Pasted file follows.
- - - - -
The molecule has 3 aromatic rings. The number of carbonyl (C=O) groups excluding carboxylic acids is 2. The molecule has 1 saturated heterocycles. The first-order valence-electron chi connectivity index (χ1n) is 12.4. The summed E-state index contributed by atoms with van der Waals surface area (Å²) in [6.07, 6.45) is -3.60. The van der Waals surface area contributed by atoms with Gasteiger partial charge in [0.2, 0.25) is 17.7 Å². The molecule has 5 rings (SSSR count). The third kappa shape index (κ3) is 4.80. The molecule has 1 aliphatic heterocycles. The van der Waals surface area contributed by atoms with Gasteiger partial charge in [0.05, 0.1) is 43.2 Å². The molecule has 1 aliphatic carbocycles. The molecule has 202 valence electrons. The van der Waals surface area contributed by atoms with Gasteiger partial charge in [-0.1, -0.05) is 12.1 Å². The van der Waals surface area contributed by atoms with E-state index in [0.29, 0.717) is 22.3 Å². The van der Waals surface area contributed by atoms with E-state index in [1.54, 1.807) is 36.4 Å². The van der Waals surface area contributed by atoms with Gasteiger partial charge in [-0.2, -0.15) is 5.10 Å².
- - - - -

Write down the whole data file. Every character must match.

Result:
The molecule has 3 aromatic rings. The number of carbonyl (C=O) groups excluding carboxylic acids is 2. The molecule has 1 saturated heterocycles. The first-order valence-electron chi connectivity index (χ1n) is 12.4. The summed E-state index contributed by atoms with van der Waals surface area (Å²) in [6.07, 6.45) is -3.60. The van der Waals surface area contributed by atoms with Gasteiger partial charge in [0.2, 0.25) is 17.7 Å². The molecule has 5 rings (SSSR count). The third kappa shape index (κ3) is 4.80. The molecule has 1 aliphatic heterocycles. The van der Waals surface area contributed by atoms with Gasteiger partial charge in [0.05, 0.1) is 43.2 Å². The molecule has 1 aliphatic carbocycles. The molecule has 202 valence electrons. The van der Waals surface area contributed by atoms with Gasteiger partial charge in [-0.1, -0.05) is 12.1 Å². The van der Waals surface area contributed by atoms with E-state index in [0.29, 0.717) is 22.3 Å². The van der Waals surface area contributed by atoms with E-state index in [1.54, 1.807) is 36.4 Å². The van der Waals surface area contributed by atoms with Gasteiger partial charge in [-0.2, -0.15) is 5.10 Å².